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Healing on the Streets

On Wednesday January 27th, One Voice had a visit from Robert Ward from Newcastle. Besides being the Vicar of St Luke’s, Robert is also the chairman of “Together in Christ Tyneside”.

It all started when Robert had an operation on his ear which failed. It resulted in him having worse hearing than before, terrible tinnitus and a total loss of sense of taste. On meeting Mark Marks who first started Healing on the Streets in Coleraine, Ireland, he received prayer and was instantly healed. His full sense of taste returned, his hearing returned to pre-operation levels and the tinnitus stopped.

Robert invited Mark to Newcastle to train teams and he has now been 6 times. For fourteen months Robert has been heading up ‘Healing in the Streets’. In this short time they have given away half a million pamphlets, prayed for thousands and seen hundreds healed.

Ordinary people in the centre of Newcastle have a supernatural experience without having to ‘participate in strange cultural events that we would call church’. Robert sees this phenomenon the ‘forerunner of revival’ and believe it is changing the spiritual climate in the city.

The group have trained 300 Christians and about 120 are active on a five weekly rota, with between 20 to 40 being involved every Saturday. All those involved must have a reference from their Pastor or church leader and have to wear an ID badge showing their Christian name only. Healing on the streets is not primarily for evangelism, but engages people with God who maybe never go to church.

Firstly the team get together and pray at 1.30pm and seek words of knowledge for the day. Usually they find that they have advance warning of the types of sickness they will face on the street.

Between 2pm and 4pm each week, a huge windproof banner is set up saying “Healing” and eight chairs are set out in a line. The prayer team wait for people to come along and sit down. Teams of three pray with each person. If the person requiring prayer is female, at least two of the three in the team will also be female.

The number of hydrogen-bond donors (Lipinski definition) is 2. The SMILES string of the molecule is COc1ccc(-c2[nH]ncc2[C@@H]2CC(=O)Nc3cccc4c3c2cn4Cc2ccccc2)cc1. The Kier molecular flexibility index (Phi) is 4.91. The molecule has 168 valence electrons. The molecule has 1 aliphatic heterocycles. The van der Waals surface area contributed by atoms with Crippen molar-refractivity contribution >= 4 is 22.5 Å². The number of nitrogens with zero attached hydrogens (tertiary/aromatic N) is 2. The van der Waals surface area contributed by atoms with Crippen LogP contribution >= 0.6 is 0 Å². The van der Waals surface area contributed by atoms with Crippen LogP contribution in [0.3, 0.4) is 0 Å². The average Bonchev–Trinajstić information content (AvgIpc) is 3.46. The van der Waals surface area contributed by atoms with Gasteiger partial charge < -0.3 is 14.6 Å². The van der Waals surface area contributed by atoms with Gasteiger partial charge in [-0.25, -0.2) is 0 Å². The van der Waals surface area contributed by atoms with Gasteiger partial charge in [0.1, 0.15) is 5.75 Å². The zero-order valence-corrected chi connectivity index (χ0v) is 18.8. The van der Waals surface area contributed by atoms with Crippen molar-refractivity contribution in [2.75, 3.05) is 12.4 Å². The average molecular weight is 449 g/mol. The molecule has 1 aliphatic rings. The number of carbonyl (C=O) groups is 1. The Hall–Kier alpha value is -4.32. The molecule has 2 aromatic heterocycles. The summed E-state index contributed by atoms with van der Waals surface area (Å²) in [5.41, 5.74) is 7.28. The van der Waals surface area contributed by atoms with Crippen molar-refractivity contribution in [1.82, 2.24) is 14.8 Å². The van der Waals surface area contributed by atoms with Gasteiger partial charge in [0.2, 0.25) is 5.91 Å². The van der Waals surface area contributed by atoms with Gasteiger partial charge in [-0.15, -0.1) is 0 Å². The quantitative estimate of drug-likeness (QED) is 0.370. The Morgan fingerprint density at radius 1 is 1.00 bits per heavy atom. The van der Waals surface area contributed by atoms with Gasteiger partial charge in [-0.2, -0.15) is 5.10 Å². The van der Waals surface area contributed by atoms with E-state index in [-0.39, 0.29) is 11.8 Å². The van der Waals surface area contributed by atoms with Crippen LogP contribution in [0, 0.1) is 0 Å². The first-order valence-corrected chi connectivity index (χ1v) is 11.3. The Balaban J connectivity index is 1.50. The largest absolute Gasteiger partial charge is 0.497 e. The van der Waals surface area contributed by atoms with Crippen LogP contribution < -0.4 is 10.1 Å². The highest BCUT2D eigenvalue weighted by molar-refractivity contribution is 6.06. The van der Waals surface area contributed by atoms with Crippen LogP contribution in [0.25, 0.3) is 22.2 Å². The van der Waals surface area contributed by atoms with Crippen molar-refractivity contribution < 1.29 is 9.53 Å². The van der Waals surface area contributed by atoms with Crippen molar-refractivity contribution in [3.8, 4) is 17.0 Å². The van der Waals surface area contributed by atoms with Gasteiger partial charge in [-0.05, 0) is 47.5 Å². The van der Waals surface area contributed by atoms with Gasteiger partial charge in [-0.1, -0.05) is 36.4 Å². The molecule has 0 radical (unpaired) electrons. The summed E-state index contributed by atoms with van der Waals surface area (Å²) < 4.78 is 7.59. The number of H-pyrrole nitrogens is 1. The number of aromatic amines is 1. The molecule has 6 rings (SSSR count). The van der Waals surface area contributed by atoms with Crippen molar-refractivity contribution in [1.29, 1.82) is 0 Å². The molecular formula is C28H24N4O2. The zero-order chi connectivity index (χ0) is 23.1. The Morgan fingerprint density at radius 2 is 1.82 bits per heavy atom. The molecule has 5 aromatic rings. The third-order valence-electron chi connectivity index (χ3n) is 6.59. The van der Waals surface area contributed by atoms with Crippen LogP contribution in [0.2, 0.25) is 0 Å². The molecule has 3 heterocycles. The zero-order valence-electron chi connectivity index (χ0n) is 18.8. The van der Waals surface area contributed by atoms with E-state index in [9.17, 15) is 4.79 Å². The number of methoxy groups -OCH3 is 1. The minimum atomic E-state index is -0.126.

The prayer teams will introduce themselves ask about the need and ask permission to lay a hand on an arm or shoulder. They then take care to tell them that Jesus really loves them and then pray straightforward ‘pick up your bed and walk’ prayers for a few minutes. They never pray with eyes closed, never shout and always crouch down to the same level as the person on the chair.

Young people often come in groups, with skateboarding injuries or concerns about their parents and grand-parents.

It isn’t a counselling service and they avoid protracted encounters, often asking them on a scale of 1 to 10 how much better they feel after prayer. They hand out a flier explaining what has happened and for all who want it there is a booklet telling how to contact the 35 churches involved.

From the point of view of the city authorities this ministry is in partnership with Street Pastors, which the same group of church leaders oversee.

Every week Robert emails the team with testimonies of what happened the last week to remind them that God is at work. No-one is followed up, no names are taken. The group are careful that they do not ‘miss-advertise’ but say clearly that they believe in healing. Robert is the first to say that many are not healed, but the point is that many are!

Robert said that the key words were :
‘Unity’ – and about 35 church leaders are in total support of the ministry.
‘Sustainability’ – they are always there and never cancel, whatever the weather. They work hard to make sure they have enough people to sustain this level of operation.

Robert was inspiring and local church leaders went away with a lot to think and pray about.

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